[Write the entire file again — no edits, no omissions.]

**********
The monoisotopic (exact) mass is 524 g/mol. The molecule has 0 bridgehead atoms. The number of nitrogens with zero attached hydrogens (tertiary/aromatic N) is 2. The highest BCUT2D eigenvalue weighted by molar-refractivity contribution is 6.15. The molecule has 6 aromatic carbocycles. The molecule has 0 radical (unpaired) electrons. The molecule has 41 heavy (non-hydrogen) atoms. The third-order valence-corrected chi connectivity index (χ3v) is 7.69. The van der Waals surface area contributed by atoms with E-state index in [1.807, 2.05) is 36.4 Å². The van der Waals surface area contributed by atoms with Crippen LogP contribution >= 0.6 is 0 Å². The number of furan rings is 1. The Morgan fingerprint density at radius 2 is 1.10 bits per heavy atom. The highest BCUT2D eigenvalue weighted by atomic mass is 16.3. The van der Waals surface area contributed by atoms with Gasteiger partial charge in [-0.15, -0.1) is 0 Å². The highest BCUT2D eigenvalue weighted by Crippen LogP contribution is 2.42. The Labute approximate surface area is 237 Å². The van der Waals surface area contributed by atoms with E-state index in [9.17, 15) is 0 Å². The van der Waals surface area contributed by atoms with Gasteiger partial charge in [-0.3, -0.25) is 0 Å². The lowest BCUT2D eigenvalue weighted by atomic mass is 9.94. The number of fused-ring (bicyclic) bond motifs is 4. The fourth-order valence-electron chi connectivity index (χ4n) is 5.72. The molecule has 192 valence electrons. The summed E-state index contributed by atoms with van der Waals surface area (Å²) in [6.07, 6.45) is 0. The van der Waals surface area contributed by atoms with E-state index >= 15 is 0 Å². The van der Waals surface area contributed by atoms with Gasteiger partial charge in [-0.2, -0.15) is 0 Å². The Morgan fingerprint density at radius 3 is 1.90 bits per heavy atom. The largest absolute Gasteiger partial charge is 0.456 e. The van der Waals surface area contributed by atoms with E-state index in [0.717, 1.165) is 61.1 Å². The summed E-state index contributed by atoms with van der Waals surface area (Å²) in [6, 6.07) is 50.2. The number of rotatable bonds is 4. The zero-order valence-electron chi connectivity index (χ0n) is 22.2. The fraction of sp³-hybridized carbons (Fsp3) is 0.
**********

The monoisotopic (exact) mass is 524 g/mol. The molecule has 0 bridgehead atoms. The number of nitrogens with zero attached hydrogens (tertiary/aromatic N) is 2. The highest BCUT2D eigenvalue weighted by molar-refractivity contribution is 6.15. The molecule has 6 aromatic carbocycles. The molecule has 0 radical (unpaired) electrons. The molecule has 41 heavy (non-hydrogen) atoms. The third-order valence-corrected chi connectivity index (χ3v) is 7.69. The van der Waals surface area contributed by atoms with E-state index in [1.807, 2.05) is 36.4 Å². The van der Waals surface area contributed by atoms with Crippen LogP contribution >= 0.6 is 0 Å². The number of furan rings is 1. The Morgan fingerprint density at radius 2 is 1.10 bits per heavy atom. The highest BCUT2D eigenvalue weighted by atomic mass is 16.3. The van der Waals surface area contributed by atoms with Gasteiger partial charge in [-0.15, -0.1) is 0 Å². The highest BCUT2D eigenvalue weighted by Crippen LogP contribution is 2.42. The Labute approximate surface area is 237 Å². The van der Waals surface area contributed by atoms with E-state index in [9.17, 15) is 0 Å². The van der Waals surface area contributed by atoms with Gasteiger partial charge in [-0.3, -0.25) is 0 Å². The lowest BCUT2D eigenvalue weighted by atomic mass is 9.94. The number of fused-ring (bicyclic) bond motifs is 4. The fourth-order valence-electron chi connectivity index (χ4n) is 5.72. The molecule has 192 valence electrons. The summed E-state index contributed by atoms with van der Waals surface area (Å²) in [6.07, 6.45) is 0. The van der Waals surface area contributed by atoms with E-state index >= 15 is 0 Å². The van der Waals surface area contributed by atoms with Gasteiger partial charge in [-0.2, -0.15) is 0 Å². The Morgan fingerprint density at radius 3 is 1.90 bits per heavy atom. The largest absolute Gasteiger partial charge is 0.456 e. The van der Waals surface area contributed by atoms with E-state index in [0.717, 1.165) is 61.1 Å². The summed E-state index contributed by atoms with van der Waals surface area (Å²) in [6, 6.07) is 50.2. The number of rotatable bonds is 4. The zero-order valence-electron chi connectivity index (χ0n) is 22.2. The fraction of sp³-hybridized carbons (Fsp3) is 0.